Deen drinks with Scarface every weekend.
Messrs Herb & Bibby first came to my attention circa 2012 when I came across their remake of Project Pat’s classic, “My Hood.” A remake isn’t necessarily the most efficient way to gain attention in 2014 and the same was true back in 2012 when we all thought the Mayans might have been right, but it certainly beats spamming muthafuckas with links to your Soundcloud page. In any case, the two young Chicagoans gained even more attention when the Lord of Beige, Drake, uploaded an Instagram post with him singing along enthusiastically to the pair’s banger, “Kill Shit.” For the record, Drake’s apparent tastes in rap music appear to be better than his music like 75% of the time, but that’s a topic for another day.
My fandom was sealed when I sat down with last year’s informal/collaborative mixtape Heirs Apparent, which revealed these newbies to be a more technically inclined alternative to the drill shit that’s been coming outta Chicago in the last few years. Or for the simpletons amongst thee, Chief Keef sans dreads plus bars. Herb and Bibby talk about the exact same shit you’ll hear outta Keef and Reese and Durk and whoever else has come outta that scene, but they definitely place an emphasis on the rhyming over anything else. I appreciate that. Greatly.
Even though most of us were introduced to the duo as a package deal, I don’t think they’re actually an official duo or group (despite their impressive chemistry.) So I was curious to hear what each had to offer without the other. Bibby probably stood out more on initial listens due to his booming, Bun B-esque voice, along with what seems to be more of a media presence, but Herb ain’t no slouch.
Bibby’s Free Crack dropped back in November and I’d be lying if I expressed anything other than mild disappointment. The voice remains intact and there are a few bangers, most based on sounds that aren’t necessarily traditional to the trap/drill shit they’ve made their bread and butter up in Chicago (‘Water’ and ‘Whole Crew’) or his collaborations with Lil Herb (‘Shout Out’) and King Louie (‘How We Move’), but the young man whiffs for the most part. A lot of his chosen production is a little too generic and his attempts at incorporating melody into his delivery and hooks is kinda painful. But there’s obvious talent there. I remember thinking that he probably just needs to work with Herb more often and I tucked that shit away until I decided to write this.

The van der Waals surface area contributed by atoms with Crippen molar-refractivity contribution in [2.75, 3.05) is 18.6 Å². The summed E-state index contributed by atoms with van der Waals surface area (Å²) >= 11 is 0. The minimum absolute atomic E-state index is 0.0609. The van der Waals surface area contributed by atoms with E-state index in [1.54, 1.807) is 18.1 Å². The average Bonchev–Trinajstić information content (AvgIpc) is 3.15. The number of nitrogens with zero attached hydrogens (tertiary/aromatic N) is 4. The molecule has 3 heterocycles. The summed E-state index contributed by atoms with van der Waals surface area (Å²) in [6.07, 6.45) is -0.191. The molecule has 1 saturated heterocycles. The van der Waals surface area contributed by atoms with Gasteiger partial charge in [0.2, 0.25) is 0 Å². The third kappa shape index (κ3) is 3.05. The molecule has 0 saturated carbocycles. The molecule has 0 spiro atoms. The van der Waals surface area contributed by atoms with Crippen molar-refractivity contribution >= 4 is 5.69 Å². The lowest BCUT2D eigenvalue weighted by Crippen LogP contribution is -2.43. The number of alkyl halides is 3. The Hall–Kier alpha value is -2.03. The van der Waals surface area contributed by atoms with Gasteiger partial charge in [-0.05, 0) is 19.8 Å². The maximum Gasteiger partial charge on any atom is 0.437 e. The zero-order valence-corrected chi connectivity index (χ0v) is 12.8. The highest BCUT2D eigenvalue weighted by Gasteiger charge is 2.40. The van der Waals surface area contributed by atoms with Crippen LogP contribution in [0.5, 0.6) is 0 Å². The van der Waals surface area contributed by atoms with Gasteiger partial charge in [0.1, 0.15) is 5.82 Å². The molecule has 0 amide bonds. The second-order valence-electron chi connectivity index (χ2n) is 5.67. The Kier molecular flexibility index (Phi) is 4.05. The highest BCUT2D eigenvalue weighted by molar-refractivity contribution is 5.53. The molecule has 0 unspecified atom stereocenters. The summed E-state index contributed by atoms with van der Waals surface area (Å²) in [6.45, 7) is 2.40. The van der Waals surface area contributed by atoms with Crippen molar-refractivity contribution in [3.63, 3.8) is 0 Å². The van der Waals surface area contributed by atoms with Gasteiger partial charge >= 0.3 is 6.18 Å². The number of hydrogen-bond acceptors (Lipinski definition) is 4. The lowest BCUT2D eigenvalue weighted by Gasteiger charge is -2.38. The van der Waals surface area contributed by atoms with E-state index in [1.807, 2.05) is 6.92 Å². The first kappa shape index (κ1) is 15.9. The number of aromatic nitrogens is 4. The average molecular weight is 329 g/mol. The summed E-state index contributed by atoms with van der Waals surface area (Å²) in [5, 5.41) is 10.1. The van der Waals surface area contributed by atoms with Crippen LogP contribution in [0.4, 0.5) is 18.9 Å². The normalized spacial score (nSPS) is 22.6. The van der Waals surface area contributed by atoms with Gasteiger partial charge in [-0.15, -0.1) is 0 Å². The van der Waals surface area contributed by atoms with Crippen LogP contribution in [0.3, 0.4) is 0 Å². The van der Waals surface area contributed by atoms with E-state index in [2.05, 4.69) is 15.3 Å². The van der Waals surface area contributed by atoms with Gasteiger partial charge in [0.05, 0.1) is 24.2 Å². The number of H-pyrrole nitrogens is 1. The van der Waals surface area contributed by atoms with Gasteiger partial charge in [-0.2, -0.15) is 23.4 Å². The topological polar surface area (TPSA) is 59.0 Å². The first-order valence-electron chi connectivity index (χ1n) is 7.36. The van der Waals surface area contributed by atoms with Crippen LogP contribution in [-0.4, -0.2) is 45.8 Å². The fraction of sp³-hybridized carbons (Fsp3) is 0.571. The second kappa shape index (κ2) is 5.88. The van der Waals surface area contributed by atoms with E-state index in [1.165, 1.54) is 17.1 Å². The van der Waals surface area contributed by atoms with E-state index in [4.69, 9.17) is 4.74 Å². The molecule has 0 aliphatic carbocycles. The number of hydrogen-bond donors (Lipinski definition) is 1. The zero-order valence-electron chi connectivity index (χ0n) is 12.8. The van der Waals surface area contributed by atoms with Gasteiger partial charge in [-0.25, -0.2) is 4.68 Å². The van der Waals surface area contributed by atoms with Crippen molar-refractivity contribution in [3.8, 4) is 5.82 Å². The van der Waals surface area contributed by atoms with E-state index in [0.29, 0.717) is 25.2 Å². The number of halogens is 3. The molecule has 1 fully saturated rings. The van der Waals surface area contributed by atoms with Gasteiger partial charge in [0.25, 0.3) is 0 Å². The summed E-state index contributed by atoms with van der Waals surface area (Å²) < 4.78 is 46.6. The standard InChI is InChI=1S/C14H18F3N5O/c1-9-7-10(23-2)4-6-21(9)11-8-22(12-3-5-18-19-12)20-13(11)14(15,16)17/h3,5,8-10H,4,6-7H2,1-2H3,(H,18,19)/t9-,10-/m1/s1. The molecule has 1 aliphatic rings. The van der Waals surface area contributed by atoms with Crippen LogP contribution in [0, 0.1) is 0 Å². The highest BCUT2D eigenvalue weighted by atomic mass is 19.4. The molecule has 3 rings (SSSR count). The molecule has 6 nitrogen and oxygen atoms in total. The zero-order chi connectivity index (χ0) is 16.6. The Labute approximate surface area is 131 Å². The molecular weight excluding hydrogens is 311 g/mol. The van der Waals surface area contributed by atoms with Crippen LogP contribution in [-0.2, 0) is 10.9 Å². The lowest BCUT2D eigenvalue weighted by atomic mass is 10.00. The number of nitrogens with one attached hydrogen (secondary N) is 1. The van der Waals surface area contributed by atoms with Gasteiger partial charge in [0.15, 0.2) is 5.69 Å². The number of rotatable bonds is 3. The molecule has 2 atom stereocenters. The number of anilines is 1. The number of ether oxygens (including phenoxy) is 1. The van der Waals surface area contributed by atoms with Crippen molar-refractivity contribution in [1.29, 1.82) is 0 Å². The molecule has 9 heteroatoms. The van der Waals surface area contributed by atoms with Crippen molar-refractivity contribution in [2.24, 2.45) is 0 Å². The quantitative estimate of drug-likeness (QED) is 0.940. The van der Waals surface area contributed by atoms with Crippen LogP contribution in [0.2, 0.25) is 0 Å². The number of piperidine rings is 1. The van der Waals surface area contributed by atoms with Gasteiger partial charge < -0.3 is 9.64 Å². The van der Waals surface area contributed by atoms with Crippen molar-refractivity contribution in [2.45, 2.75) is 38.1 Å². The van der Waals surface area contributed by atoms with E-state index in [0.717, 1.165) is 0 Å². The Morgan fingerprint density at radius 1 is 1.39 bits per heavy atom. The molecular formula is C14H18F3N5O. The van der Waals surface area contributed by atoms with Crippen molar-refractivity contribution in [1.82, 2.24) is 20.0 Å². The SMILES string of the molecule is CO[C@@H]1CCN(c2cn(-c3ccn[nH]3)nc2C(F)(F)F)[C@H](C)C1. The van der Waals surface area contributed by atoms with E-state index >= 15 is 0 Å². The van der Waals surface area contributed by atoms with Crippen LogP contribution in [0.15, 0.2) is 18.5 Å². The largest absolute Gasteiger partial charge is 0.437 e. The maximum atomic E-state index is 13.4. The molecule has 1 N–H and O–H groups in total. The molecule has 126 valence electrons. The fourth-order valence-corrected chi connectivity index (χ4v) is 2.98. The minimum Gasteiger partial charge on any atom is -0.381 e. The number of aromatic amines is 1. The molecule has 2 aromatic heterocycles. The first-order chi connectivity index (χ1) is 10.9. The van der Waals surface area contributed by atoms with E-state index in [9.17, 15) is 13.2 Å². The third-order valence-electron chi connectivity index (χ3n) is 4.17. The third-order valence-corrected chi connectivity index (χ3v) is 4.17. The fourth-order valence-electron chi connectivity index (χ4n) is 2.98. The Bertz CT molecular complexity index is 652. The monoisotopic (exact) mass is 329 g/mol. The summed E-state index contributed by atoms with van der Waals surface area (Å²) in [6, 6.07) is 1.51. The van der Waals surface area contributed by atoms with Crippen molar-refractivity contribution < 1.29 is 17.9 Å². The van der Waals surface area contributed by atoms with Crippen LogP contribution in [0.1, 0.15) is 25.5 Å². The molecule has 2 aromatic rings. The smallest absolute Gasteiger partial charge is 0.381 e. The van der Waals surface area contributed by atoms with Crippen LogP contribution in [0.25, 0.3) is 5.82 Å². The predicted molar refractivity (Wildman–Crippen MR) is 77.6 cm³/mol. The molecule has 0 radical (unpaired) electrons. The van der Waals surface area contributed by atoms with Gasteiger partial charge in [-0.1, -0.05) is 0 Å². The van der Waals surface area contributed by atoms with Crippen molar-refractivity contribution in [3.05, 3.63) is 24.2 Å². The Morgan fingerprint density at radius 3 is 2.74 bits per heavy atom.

On the other hand, Herb’s ‘Welcome to Fazoland’ sounds like the work of a man that knows exactly what his strengths are already. It probably doesn’t hurt that he’s more technically adept than his cohort, but he seems to have a better ear for production as well – regardless of the type of song he’s trying to make. In addition, nerds like me are always going to have a soft spot for any MC that thinks it’s a good idea to devote a song a two to just rapping endlessly with no hook in sight. And best of all is the fact that Herb has quite a bit of depth to his verses – it’s less about the technique (which is impressive anyway) and more about the content. A few years ago, this would be the point in the review where I’d say some shit like “a song like ‘Momma I’m Sorry’ is too good to be on a free mixtape.” This man just sounds hungry as hell.
However, I think it’s telling that if I had to list my 5 favorite songs across both tapes, I’d have to include all the collaborations between Herb and Bibby (‘All I Got’, ‘Know Something’ and ‘Shout Out’). Not that I can explain exactly how it works, but the chemistry between them just works. Almost M.O.P.-esque. And forgive me if it seems as if I’m tryna pit them against each other for your affection – that isn’t the goal here. Black Power and all that. After all, I’m concluding that I’d rather hear them together than apart – even though both are more than capable of standing alone – one more so than the other. For now at least…